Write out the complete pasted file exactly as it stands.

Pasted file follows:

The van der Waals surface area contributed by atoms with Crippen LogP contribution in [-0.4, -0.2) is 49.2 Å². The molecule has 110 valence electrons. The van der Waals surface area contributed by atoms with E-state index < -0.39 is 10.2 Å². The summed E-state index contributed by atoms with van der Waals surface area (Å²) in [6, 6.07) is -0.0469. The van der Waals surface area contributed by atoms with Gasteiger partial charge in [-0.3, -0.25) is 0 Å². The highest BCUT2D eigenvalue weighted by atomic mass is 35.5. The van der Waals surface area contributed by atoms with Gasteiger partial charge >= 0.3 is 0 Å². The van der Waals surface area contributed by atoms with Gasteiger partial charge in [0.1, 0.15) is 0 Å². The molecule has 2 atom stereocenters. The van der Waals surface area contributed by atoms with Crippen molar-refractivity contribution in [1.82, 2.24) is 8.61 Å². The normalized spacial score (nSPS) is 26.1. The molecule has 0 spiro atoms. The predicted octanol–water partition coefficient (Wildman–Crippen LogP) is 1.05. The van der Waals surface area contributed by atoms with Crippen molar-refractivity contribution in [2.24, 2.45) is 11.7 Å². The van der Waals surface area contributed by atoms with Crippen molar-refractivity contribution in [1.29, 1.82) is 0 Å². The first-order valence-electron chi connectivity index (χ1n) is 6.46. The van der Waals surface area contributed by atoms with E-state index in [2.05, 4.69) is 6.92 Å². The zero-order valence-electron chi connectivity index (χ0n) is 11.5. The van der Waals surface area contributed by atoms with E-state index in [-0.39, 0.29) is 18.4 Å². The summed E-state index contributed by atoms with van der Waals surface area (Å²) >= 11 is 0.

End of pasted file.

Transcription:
The van der Waals surface area contributed by atoms with Crippen LogP contribution in [-0.4, -0.2) is 49.2 Å². The molecule has 110 valence electrons. The van der Waals surface area contributed by atoms with E-state index < -0.39 is 10.2 Å². The summed E-state index contributed by atoms with van der Waals surface area (Å²) in [6, 6.07) is -0.0469. The van der Waals surface area contributed by atoms with Gasteiger partial charge in [-0.3, -0.25) is 0 Å². The highest BCUT2D eigenvalue weighted by atomic mass is 35.5. The van der Waals surface area contributed by atoms with Gasteiger partial charge >= 0.3 is 0 Å². The van der Waals surface area contributed by atoms with Gasteiger partial charge in [0.1, 0.15) is 0 Å². The molecule has 2 atom stereocenters. The van der Waals surface area contributed by atoms with Crippen molar-refractivity contribution in [1.82, 2.24) is 8.61 Å². The normalized spacial score (nSPS) is 26.1. The molecule has 0 spiro atoms. The predicted octanol–water partition coefficient (Wildman–Crippen LogP) is 1.05. The van der Waals surface area contributed by atoms with Crippen molar-refractivity contribution in [2.24, 2.45) is 11.7 Å². The van der Waals surface area contributed by atoms with Crippen molar-refractivity contribution in [1.29, 1.82) is 0 Å². The first-order valence-electron chi connectivity index (χ1n) is 6.46. The van der Waals surface area contributed by atoms with E-state index in [2.05, 4.69) is 6.92 Å². The zero-order valence-electron chi connectivity index (χ0n) is 11.5. The van der Waals surface area contributed by atoms with E-state index in [-0.39, 0.29) is 18.4 Å². The summed E-state index contributed by atoms with van der Waals surface area (Å²) >= 11 is 0.